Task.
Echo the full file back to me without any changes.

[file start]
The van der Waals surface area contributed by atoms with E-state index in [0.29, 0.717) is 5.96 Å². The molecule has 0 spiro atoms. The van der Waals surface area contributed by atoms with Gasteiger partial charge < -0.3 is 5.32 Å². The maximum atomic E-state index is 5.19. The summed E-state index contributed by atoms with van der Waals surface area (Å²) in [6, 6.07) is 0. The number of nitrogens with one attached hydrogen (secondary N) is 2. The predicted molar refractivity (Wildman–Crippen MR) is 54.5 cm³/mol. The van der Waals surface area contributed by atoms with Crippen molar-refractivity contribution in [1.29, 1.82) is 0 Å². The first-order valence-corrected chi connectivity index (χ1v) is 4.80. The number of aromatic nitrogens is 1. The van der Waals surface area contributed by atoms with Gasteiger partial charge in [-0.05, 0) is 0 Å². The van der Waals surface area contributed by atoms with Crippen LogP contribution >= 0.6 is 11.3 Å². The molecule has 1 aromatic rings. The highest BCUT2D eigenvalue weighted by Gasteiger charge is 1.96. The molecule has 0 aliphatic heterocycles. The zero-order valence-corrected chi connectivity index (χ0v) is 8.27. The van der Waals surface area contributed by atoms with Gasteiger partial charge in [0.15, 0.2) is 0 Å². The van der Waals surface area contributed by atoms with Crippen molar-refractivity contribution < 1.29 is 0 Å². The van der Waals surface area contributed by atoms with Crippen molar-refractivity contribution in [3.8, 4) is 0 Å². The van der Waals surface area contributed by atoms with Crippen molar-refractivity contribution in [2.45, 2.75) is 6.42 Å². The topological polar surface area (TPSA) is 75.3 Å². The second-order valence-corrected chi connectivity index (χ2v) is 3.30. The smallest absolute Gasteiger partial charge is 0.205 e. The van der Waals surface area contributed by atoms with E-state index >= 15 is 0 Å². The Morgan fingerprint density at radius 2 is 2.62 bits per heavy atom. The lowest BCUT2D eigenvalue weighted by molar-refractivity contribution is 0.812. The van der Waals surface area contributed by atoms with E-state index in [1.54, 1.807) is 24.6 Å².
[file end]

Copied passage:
The van der Waals surface area contributed by atoms with E-state index in [0.29, 0.717) is 5.96 Å². The molecule has 0 spiro atoms. The van der Waals surface area contributed by atoms with Gasteiger partial charge < -0.3 is 5.32 Å². The maximum atomic E-state index is 5.19. The summed E-state index contributed by atoms with van der Waals surface area (Å²) in [6, 6.07) is 0. The number of nitrogens with one attached hydrogen (secondary N) is 2. The predicted molar refractivity (Wildman–Crippen MR) is 54.5 cm³/mol. The van der Waals surface area contributed by atoms with Crippen molar-refractivity contribution in [1.29, 1.82) is 0 Å². The first-order valence-corrected chi connectivity index (χ1v) is 4.80. The number of aromatic nitrogens is 1. The van der Waals surface area contributed by atoms with Gasteiger partial charge in [-0.05, 0) is 0 Å². The van der Waals surface area contributed by atoms with Crippen LogP contribution >= 0.6 is 11.3 Å². The molecule has 1 aromatic rings. The highest BCUT2D eigenvalue weighted by Gasteiger charge is 1.96. The molecule has 0 aliphatic heterocycles. The zero-order valence-corrected chi connectivity index (χ0v) is 8.27. The van der Waals surface area contributed by atoms with Gasteiger partial charge in [0.15, 0.2) is 0 Å². The van der Waals surface area contributed by atoms with Crippen molar-refractivity contribution < 1.29 is 0 Å². The van der Waals surface area contributed by atoms with Crippen molar-refractivity contribution in [3.8, 4) is 0 Å². The van der Waals surface area contributed by atoms with Crippen molar-refractivity contribution in [2.45, 2.75) is 6.42 Å². The topological polar surface area (TPSA) is 75.3 Å². The second-order valence-corrected chi connectivity index (χ2v) is 3.30. The smallest absolute Gasteiger partial charge is 0.205 e. The van der Waals surface area contributed by atoms with E-state index >= 15 is 0 Å². The Morgan fingerprint density at radius 2 is 2.62 bits per heavy atom. The lowest BCUT2D eigenvalue weighted by molar-refractivity contribution is 0.812. The van der Waals surface area contributed by atoms with E-state index in [1.54, 1.807) is 24.6 Å².